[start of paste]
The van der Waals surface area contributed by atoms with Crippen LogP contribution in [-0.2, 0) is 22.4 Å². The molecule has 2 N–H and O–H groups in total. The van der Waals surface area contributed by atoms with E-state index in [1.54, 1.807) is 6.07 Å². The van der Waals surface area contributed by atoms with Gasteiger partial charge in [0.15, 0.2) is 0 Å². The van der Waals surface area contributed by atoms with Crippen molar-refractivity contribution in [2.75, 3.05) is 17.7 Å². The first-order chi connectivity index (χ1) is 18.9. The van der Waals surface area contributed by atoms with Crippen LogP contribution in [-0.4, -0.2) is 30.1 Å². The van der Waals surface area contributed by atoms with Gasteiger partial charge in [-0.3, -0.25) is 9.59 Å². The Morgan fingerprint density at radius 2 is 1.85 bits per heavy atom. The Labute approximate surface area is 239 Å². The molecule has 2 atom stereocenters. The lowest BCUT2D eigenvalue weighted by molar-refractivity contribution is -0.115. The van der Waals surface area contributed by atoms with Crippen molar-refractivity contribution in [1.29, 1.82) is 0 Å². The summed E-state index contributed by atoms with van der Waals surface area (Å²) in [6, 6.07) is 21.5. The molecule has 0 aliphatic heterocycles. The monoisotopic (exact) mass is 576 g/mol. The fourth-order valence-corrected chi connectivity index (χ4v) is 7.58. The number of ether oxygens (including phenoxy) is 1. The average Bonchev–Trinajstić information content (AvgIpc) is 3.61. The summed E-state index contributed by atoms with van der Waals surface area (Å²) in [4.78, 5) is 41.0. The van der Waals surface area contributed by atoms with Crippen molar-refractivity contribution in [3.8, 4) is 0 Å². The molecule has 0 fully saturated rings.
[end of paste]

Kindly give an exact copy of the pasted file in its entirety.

The van der Waals surface area contributed by atoms with Crippen LogP contribution in [-0.2, 0) is 22.4 Å². The molecule has 2 N–H and O–H groups in total. The van der Waals surface area contributed by atoms with E-state index in [1.54, 1.807) is 6.07 Å². The van der Waals surface area contributed by atoms with Gasteiger partial charge in [0.15, 0.2) is 0 Å². The van der Waals surface area contributed by atoms with Crippen molar-refractivity contribution in [2.75, 3.05) is 17.7 Å². The first-order chi connectivity index (χ1) is 18.9. The van der Waals surface area contributed by atoms with Crippen LogP contribution in [-0.4, -0.2) is 30.1 Å². The van der Waals surface area contributed by atoms with Gasteiger partial charge in [-0.3, -0.25) is 9.59 Å². The Morgan fingerprint density at radius 2 is 1.85 bits per heavy atom. The Labute approximate surface area is 239 Å². The molecule has 2 atom stereocenters. The lowest BCUT2D eigenvalue weighted by molar-refractivity contribution is -0.115. The van der Waals surface area contributed by atoms with Crippen molar-refractivity contribution in [1.29, 1.82) is 0 Å². The summed E-state index contributed by atoms with van der Waals surface area (Å²) in [6, 6.07) is 21.5. The molecule has 0 aliphatic heterocycles. The monoisotopic (exact) mass is 576 g/mol. The fourth-order valence-corrected chi connectivity index (χ4v) is 7.58. The number of ether oxygens (including phenoxy) is 1. The average Bonchev–Trinajstić information content (AvgIpc) is 3.61. The summed E-state index contributed by atoms with van der Waals surface area (Å²) in [4.78, 5) is 41.0. The van der Waals surface area contributed by atoms with Crippen molar-refractivity contribution in [3.8, 4) is 0 Å². The molecule has 0 fully saturated rings.